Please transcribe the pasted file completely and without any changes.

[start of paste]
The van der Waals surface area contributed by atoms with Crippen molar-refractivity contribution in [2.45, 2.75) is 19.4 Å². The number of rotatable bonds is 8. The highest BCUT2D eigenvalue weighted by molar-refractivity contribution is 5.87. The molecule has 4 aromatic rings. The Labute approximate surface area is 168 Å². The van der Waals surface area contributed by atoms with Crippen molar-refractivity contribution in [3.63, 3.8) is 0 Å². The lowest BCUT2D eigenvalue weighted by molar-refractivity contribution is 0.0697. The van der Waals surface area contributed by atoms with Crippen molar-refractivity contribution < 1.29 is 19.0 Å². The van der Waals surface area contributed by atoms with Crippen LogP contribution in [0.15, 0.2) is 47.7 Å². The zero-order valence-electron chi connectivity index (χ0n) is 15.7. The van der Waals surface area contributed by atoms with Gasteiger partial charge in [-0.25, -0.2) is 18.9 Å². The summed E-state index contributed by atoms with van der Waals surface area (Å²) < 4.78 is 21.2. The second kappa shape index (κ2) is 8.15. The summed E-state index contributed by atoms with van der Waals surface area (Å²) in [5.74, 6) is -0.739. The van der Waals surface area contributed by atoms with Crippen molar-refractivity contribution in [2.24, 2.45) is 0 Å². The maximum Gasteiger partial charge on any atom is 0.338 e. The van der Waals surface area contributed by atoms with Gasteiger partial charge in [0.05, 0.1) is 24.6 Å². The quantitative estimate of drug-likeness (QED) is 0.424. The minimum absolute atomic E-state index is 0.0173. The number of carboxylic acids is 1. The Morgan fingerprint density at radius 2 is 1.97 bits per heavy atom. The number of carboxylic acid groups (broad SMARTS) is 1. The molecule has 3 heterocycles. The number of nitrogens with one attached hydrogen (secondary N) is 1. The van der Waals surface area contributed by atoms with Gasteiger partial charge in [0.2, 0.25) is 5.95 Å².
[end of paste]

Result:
The van der Waals surface area contributed by atoms with Crippen molar-refractivity contribution in [2.45, 2.75) is 19.4 Å². The number of rotatable bonds is 8. The highest BCUT2D eigenvalue weighted by molar-refractivity contribution is 5.87. The molecule has 4 aromatic rings. The Labute approximate surface area is 168 Å². The van der Waals surface area contributed by atoms with Crippen molar-refractivity contribution in [3.63, 3.8) is 0 Å². The lowest BCUT2D eigenvalue weighted by molar-refractivity contribution is 0.0697. The van der Waals surface area contributed by atoms with Crippen molar-refractivity contribution < 1.29 is 19.0 Å². The van der Waals surface area contributed by atoms with Crippen LogP contribution in [0.15, 0.2) is 47.7 Å². The zero-order valence-electron chi connectivity index (χ0n) is 15.7. The van der Waals surface area contributed by atoms with Gasteiger partial charge in [-0.25, -0.2) is 18.9 Å². The summed E-state index contributed by atoms with van der Waals surface area (Å²) < 4.78 is 21.2. The second kappa shape index (κ2) is 8.15. The summed E-state index contributed by atoms with van der Waals surface area (Å²) in [5.74, 6) is -0.739. The van der Waals surface area contributed by atoms with Crippen molar-refractivity contribution in [2.24, 2.45) is 0 Å². The maximum Gasteiger partial charge on any atom is 0.338 e. The van der Waals surface area contributed by atoms with Gasteiger partial charge in [0.05, 0.1) is 24.6 Å². The quantitative estimate of drug-likeness (QED) is 0.424. The minimum absolute atomic E-state index is 0.0173. The number of carboxylic acids is 1. The Morgan fingerprint density at radius 2 is 1.97 bits per heavy atom. The number of carboxylic acid groups (broad SMARTS) is 1. The molecule has 3 heterocycles. The number of nitrogens with one attached hydrogen (secondary N) is 1. The van der Waals surface area contributed by atoms with Gasteiger partial charge in [0.2, 0.25) is 5.95 Å².